Profar gets crash course in playing outfield

Rangers working on increasing shortstop's versatility

Profar gets crash course in playing outfield

ANAHEIM -- Rangers infielder Jurickson Profar has started taking fly balls in the outfield as a way to increase his versatility. Profar, who has already had crash courses this year on playing first and third base, is willing to give it a try.

"I told you guys, for me, this year, yes," Profar said. "Next year, I want to play shortstop somewhere."

Profar may get that chance sooner than next year as the Rangers have been getting "tons of calls" from other teams interested in acquiring him. Profar is open to a trade.

"I have no problem with that if it's going to make the team better," Profar said. "That means I'm playing very good. That makes me happy."

The Rangers aren't eager to trade Profar unless they can get a young starting pitcher with an equally high upside. Right now manager Jeff Banister is more concerned about finding additional ways to use Profar. He was not in the starting lineup Tuesday even though his .318 batting average is the highest on the team.

"We are trying to expand his skill set," Banister said. "This is something we talked about. Look, he has been here long enough and we have challenged him to do a number of things and he has answered all the challenges. We like the professional at-bats he gives us. Expanding his versatility helps him out and helps us out.

"Players force you to either play them or take them out. He continues to play well."

The Rangers tried this before. Profar played four games in left field in 2013. That was before he missed two full seasons with a torn muscle in his right shoulder.

So far, Profar has shown plenty of arm strength this season. He started at shortstop Monday night and made a tremendous play in the second inning, ranging up the middle to grab Johnny Giavotella's grounder, then whirling completely around to make a strong throw to first base.

"That's the highest stress throw you can make," Banister said.

"I'm just going to stay with my infield arm anyway," Profar said. "Just try to catch the ball and throw it to the cutoff man. If I have a chance to throw out a runner, I will keep the same arm angle. If I don't have a chance, I'll try to hit the cutoff man."

But he would still prefer to be the cutoff man at shortstop.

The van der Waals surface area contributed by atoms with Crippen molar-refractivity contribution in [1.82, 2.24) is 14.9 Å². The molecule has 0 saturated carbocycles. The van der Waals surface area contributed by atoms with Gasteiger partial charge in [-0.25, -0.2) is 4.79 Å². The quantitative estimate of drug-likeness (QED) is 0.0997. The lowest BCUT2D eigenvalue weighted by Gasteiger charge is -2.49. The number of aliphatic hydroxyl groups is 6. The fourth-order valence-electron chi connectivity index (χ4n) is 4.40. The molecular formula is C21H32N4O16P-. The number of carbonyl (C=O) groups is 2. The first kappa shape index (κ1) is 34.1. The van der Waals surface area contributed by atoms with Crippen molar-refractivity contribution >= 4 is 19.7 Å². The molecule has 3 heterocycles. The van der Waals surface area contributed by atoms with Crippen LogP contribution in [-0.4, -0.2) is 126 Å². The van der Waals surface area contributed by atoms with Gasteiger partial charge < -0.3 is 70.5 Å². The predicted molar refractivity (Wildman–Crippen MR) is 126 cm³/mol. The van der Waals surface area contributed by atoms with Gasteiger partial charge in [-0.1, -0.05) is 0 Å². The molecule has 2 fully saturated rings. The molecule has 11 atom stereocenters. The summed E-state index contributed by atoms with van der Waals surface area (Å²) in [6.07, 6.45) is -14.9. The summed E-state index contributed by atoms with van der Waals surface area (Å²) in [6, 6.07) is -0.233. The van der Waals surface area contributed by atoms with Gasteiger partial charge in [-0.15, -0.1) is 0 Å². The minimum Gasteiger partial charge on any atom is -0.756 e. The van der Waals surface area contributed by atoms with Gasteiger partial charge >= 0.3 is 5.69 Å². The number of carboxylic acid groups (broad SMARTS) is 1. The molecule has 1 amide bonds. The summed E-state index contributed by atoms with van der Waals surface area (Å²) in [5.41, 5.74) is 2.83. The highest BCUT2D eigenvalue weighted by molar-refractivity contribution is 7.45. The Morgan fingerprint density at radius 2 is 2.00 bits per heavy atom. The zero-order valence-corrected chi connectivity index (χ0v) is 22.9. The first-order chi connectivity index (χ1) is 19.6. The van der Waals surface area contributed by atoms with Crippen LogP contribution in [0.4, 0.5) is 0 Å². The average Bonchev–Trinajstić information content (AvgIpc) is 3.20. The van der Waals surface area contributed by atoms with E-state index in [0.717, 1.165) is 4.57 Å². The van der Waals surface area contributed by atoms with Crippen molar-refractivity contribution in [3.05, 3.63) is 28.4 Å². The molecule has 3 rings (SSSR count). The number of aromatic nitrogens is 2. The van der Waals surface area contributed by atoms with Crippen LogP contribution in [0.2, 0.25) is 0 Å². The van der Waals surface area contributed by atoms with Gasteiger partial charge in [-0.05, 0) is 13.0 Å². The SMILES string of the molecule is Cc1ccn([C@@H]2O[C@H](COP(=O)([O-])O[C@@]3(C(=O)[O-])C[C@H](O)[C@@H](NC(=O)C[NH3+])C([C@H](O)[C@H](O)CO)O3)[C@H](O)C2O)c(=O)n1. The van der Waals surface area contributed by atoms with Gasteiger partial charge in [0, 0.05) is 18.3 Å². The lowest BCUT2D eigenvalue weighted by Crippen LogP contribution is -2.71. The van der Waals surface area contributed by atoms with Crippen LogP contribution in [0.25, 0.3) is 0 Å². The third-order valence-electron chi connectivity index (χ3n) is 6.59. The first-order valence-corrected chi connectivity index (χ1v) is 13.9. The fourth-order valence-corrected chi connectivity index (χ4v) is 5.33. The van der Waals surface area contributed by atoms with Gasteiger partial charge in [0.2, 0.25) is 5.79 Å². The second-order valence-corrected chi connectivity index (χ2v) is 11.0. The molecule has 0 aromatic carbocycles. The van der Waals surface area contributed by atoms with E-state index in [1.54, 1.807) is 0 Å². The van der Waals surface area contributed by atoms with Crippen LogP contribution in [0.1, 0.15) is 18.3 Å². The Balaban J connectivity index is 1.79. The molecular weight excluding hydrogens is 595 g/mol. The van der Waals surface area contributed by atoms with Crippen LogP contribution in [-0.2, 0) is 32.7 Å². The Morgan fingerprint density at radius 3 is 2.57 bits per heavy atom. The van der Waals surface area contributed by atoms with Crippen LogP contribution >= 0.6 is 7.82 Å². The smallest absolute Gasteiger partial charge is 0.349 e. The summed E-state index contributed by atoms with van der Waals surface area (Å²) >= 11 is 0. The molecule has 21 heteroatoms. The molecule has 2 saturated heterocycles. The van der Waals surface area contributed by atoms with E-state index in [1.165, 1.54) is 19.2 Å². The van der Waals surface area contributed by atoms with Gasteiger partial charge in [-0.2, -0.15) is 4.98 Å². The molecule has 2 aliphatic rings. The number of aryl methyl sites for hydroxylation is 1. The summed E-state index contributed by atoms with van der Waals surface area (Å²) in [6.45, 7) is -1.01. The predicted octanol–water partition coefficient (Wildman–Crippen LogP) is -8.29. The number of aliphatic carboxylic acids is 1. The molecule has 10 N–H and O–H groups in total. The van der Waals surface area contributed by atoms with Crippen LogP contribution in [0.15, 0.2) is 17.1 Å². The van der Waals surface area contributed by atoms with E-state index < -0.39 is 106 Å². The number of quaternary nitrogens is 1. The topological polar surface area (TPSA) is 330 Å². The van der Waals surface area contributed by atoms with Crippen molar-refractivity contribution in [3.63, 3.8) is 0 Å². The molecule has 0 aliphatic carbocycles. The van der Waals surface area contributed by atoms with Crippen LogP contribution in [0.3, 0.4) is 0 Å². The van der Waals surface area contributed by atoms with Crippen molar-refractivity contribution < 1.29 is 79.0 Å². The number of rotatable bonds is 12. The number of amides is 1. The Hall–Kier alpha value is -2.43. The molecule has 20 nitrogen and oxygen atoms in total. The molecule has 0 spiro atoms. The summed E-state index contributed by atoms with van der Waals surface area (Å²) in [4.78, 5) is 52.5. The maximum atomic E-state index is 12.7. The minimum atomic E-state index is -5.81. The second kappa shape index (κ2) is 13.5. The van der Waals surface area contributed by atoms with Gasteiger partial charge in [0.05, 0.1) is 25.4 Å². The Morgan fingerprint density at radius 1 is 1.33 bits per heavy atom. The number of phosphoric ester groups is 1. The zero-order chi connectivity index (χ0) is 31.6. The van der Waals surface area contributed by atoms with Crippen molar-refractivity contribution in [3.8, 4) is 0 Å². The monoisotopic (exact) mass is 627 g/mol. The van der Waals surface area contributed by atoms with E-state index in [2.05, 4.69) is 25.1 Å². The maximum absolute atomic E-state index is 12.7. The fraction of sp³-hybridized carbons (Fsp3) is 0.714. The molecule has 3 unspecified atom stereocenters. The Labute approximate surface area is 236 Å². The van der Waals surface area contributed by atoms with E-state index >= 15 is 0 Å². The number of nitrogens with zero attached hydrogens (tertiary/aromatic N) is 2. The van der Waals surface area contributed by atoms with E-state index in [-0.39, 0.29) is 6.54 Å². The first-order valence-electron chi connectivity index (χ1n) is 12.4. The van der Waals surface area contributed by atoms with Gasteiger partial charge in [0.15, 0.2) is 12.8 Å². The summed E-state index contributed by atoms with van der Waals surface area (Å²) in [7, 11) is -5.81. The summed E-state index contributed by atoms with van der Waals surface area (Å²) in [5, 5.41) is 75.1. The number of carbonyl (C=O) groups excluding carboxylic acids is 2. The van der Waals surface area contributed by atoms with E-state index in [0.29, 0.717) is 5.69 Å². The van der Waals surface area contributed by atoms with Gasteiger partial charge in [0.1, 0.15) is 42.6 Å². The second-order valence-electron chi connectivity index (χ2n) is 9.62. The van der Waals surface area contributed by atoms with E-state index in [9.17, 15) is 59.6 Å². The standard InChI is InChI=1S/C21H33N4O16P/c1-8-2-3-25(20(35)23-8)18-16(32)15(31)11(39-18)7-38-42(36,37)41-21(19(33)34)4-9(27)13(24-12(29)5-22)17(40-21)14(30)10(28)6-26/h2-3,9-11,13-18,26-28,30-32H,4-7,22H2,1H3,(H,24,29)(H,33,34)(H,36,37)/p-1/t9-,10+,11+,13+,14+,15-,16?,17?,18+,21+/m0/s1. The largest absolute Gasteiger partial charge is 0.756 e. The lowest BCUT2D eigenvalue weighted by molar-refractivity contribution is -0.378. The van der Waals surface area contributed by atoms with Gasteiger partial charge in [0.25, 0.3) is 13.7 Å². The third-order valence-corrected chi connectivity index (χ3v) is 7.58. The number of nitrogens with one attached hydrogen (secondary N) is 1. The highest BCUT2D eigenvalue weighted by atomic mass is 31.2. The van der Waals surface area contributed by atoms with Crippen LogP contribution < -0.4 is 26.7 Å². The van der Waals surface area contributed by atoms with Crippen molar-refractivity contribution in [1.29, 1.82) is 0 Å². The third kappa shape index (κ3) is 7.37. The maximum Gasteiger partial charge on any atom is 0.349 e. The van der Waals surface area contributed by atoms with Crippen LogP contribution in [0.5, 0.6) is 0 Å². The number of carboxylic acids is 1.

"This young man has his goals, aspirations and direction," Banister said. "As a team, we have our goals, directions and aspirations. Focus on that and when the season is over, we'll focus on 2017 when the time is appropriate."

Rangers beat

• Reliever Tanner Scheppers, who has been on the disabled list all season recovering from left knee surgery, threw a live batting practice Tuesday in Arizona and will throw again Friday. Once he starts getting comfortable, he will go on a rehabilitation assignment in the Minors, but the Rangers aren't expecting to him to be ready before the Aug. 1 Trade Deadline.

Jake Diekman, who is on the disabled list with a cut on his left index finger, threw in the bullpen Tuesday without any issues. He expects to be activated Friday in Kansas City.

Derek Holland, who is on the disabled list with shoulder inflammation, has advanced to long toss and will join the Rangers on Friday in Kansas City. If his throwing continues to progress, he will throw a bullpen session Saturday.

Colby Lewis, sidelined with a strained muscle in the back of his right shoulder, has been cleared to begin playing catch at a distance of 60 feet.

• Catcher Bryan Holaday began his rehab assignment Tuesday at Triple-A Round Rock and is eligible to come off the disabled list Friday. But the Rangers may keep him at Round Rock longer to get extra at-bats. Holaday has had just six at-bats since Robinson Chirinos came off the disabled list June 9 and he became the Rangers' third catcher.

Adrian Beltre's home run Tuesday night was his 148th with the Rangers. That's his most with any one club. He had 147 with the Dodgers from 1998-2004. He has 426 overall.

T.R. Sullivan has covered the Rangers since 1989, and for MLB.com since 2006. Follow him on Twitter @Sullivan_Ranger and listen to his podcast. This story was not subject to the approval of Major League Baseball or its clubs.